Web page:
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Thursday, 11 October 2012

This Past Week in Rape Culture

By: Liberate Zealot
Content Warning: Discussions and descriptions of rape, assault, and rape culture

It's been months since we got a comment on the Daniel Tosh and Rape posts, but this week another one showed up.  Invariably it was filled with rape apologism, and like a lot of the rape apologist comments related to this post, was full of information about how the commenter, or people they knew, were engaging in sexual assault (obviously not calling it such though).  I guess such people didn't like the realization that some feminists on the internet thought they, or their friends, where sexual assaulters.  Though why this commenter felt the need to describe the assault in detail for me I don't know.

Luckily it wasn't triggering, mainly I just despaired for humanity.  And if this hadn't been the 4th instance of rape culture knocking on my door than maybe I'd have deleted the comment and gone on my merry way and  DudeBro could think about the fascist feminists who obvi didn't let his post through because of how spot on it was.   But instead I'll be addressing it, and the other instances of rape culture.  Because this shit needs to be called out, and I'm tired of seeing myself and other anti-rape activists being called overly sensitive when in reality rape culture is all around us and everyone else is just inured from how prevalent it all is.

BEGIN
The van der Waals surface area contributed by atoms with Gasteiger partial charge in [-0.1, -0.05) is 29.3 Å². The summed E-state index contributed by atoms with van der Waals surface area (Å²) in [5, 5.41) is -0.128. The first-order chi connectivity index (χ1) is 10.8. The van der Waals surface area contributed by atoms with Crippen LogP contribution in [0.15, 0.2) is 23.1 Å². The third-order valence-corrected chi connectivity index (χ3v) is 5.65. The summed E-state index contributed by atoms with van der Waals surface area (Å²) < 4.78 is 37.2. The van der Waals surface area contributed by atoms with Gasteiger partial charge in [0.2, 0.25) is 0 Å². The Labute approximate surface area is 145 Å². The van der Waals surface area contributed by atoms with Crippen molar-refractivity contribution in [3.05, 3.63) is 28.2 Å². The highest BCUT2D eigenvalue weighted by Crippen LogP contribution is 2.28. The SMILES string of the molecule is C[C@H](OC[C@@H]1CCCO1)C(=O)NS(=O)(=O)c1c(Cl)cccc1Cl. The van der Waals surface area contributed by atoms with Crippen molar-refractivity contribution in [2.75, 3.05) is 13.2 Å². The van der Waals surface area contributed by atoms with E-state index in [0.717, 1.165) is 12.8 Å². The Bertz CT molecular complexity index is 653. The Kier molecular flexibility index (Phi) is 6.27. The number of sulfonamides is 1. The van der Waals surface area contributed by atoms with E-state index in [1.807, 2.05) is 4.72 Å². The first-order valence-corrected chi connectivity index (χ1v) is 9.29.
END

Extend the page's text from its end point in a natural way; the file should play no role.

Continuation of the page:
My boyfriend and I watch a lot of movies.  In the last week we watched three movies, two of them had rape scenes, and the other was Nightmare on Elm St.

The first movie, if it existed in a void, would not be a big perpetuater of rape culture.  As in the film makers filmed the rape in a way that avoids most of  my issues with rape scenes.  It wasn't graphic or sexualized and it was filmed very differently than the other sex scenes in the movie.  The focus was on her face and how horrified (and drugged) she was.  Also it was very "realistic".  A lot of movies go for stranger in the bushes, violent, with weapons and sadism.  In this movie the rapist knew his victim, he drugged her up, and used the least amount of violence possible.  In his mind (and rape culture mind) he probably didn't do anything too wrong.  He got her high for free, "what did she expect?"  However, the filmmakers, and the characters in the know never engage in any apoligism.  They name the rape for what it was and attach no blame to the victim.